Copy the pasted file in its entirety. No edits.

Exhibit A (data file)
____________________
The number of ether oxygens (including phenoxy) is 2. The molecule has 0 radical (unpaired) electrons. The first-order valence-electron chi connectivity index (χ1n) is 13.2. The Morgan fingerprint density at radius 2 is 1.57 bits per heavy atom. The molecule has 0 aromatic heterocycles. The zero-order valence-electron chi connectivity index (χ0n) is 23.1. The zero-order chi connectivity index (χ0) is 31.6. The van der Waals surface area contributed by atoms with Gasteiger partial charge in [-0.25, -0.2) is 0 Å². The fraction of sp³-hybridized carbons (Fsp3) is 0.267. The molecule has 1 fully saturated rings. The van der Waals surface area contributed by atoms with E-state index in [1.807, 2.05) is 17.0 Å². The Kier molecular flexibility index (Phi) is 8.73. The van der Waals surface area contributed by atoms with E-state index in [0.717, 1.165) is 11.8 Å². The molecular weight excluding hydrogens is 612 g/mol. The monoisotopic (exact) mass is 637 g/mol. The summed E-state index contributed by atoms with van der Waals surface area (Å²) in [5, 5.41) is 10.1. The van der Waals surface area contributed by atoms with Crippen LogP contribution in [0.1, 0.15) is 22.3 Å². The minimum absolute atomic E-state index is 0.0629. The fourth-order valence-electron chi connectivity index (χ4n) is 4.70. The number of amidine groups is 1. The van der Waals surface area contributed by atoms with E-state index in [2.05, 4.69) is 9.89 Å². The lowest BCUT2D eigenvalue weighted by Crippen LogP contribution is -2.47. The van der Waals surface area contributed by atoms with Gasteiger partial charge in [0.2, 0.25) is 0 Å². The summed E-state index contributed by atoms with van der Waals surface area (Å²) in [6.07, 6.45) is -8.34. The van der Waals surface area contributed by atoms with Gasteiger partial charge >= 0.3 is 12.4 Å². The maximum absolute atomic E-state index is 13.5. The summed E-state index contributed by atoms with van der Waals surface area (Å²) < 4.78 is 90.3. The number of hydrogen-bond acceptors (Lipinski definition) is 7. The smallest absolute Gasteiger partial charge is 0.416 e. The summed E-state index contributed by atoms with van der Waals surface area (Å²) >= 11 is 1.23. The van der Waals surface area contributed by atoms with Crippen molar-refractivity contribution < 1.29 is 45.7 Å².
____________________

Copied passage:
The number of ether oxygens (including phenoxy) is 2. The molecule has 0 radical (unpaired) electrons. The first-order valence-electron chi connectivity index (χ1n) is 13.2. The Morgan fingerprint density at radius 2 is 1.57 bits per heavy atom. The molecule has 0 aromatic heterocycles. The zero-order valence-electron chi connectivity index (χ0n) is 23.1. The zero-order chi connectivity index (χ0) is 31.6. The van der Waals surface area contributed by atoms with Gasteiger partial charge in [-0.25, -0.2) is 0 Å². The fraction of sp³-hybridized carbons (Fsp3) is 0.267. The molecule has 1 fully saturated rings. The van der Waals surface area contributed by atoms with E-state index in [1.807, 2.05) is 17.0 Å². The Kier molecular flexibility index (Phi) is 8.73. The van der Waals surface area contributed by atoms with E-state index in [0.717, 1.165) is 11.8 Å². The molecular weight excluding hydrogens is 612 g/mol. The monoisotopic (exact) mass is 637 g/mol. The summed E-state index contributed by atoms with van der Waals surface area (Å²) in [5, 5.41) is 10.1. The van der Waals surface area contributed by atoms with Crippen LogP contribution in [0.1, 0.15) is 22.3 Å². The minimum absolute atomic E-state index is 0.0629. The fourth-order valence-electron chi connectivity index (χ4n) is 4.70. The number of amidine groups is 1. The van der Waals surface area contributed by atoms with E-state index in [2.05, 4.69) is 9.89 Å². The lowest BCUT2D eigenvalue weighted by Crippen LogP contribution is -2.47. The van der Waals surface area contributed by atoms with Gasteiger partial charge in [0.2, 0.25) is 0 Å². The summed E-state index contributed by atoms with van der Waals surface area (Å²) in [6.07, 6.45) is -8.34. The van der Waals surface area contributed by atoms with Gasteiger partial charge >= 0.3 is 12.4 Å². The maximum absolute atomic E-state index is 13.5. The summed E-state index contributed by atoms with van der Waals surface area (Å²) < 4.78 is 90.3. The number of hydrogen-bond acceptors (Lipinski definition) is 7. The smallest absolute Gasteiger partial charge is 0.416 e. The summed E-state index contributed by atoms with van der Waals surface area (Å²) >= 11 is 1.23. The van der Waals surface area contributed by atoms with Crippen molar-refractivity contribution < 1.29 is 45.7 Å².